That same year, Sohigian was deciding a case that involved the issue of when someone is actually arrested. As he likes to do, the judge turned to a hypothesis.

“Let’s imagine,” he inquired of the deputy attorney general handling the case, a female lawyer, “that you are a prostitute walking down the street. . .”

Subsequently, the lawyer wrote Sohigian a letter telling him that his example was painful and inappropriate.


Sohigian recalled last week that he called the attorney immediately upon receiving her letter and apologized.

“That’s true,” she said, asking that her name not be used. “But when he apologized, he also said he couldn’t understand why I was offended by his remarks.”

A 1993 incident involved a lawyer whose client had come to court to be sentenced. The client, an African American man, had dressed nicely as a sign of respect for the court; urging leniency, the lawyer pointed that out to the judge.

Sohigian, however, was unmoved: “What I said to the lawyer was, ‘Look, I’m not going to perpetuate some distinction between house slaves and field slaves.’ ”

In an interview, the judge said he meant the remark to mean that the defendant was entitled to be “judged as a man,” without regard to what he was wearing.


The defense lawyer, Shawn Snider Chapman, said in an interview that she thought the judge meant well. “But I thought the metaphor was really, really bad, shocking and horrible,” she said.

The prosecutor in the case, Deputy Dist. Atty. Lucienne Coleman, who is white, said the judge’s remark confused and offended her. “The kid just came to court like everybody should come dressed to court,” Coleman said.

In another incident involving Chapman, Sohigian said he once responded to an argument she made on behalf of another black client by telling her, “Well, you may just be marginally black.”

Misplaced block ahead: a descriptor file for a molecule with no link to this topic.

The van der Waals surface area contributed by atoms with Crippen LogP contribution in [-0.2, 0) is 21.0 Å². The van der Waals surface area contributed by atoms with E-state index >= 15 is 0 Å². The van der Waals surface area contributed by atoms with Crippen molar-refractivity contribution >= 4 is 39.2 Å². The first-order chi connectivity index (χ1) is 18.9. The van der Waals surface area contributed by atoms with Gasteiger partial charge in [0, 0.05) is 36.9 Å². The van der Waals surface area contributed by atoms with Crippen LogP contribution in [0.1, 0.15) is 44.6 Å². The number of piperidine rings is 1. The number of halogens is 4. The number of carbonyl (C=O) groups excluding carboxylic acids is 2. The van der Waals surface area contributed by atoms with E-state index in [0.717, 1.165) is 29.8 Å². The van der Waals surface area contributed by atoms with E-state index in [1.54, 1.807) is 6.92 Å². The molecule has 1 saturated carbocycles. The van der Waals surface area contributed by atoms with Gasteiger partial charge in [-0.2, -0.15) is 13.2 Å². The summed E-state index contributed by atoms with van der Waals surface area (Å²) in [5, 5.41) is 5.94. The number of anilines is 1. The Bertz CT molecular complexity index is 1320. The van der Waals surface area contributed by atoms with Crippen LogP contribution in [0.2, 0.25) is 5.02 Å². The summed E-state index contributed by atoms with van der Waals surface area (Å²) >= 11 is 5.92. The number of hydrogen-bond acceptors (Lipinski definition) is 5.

“It had nothing to do with her pigmentation,” he said last week. “It had to do with her manifestation of attitudes regarding other African Americans and her suppositions of what my attitudes were going to be.”

Chapman, who at the time was a deputy public defender and now works with Cochran, recalls the incident differently. She said he made the remark while he and she were chatting about her hair while court was out of session.

“I didn’t think it was necessarily racist,” she said. “I thought it was just bizarre.”

Having had many months since to consider his comments, Sohigian said: “In retrospect, it may be that those categories are so painful, those wounds are so raw, that one dare not use that language.”

Without being asked, he added: “I guess I should take the thing head on and tell you I have absolutely no racial or gender or ethnic bias. Absolutely none.”

“He may not be racist or sexist,” Lindner retorted. “He may be an equal opportunity humiliator who humiliates, embarrasses and demeans everyone.”

In late 1993, referring to the “house slave” remark and to others, Buzz magazine named Sohigian one of the “eight worst politicians in L.A.”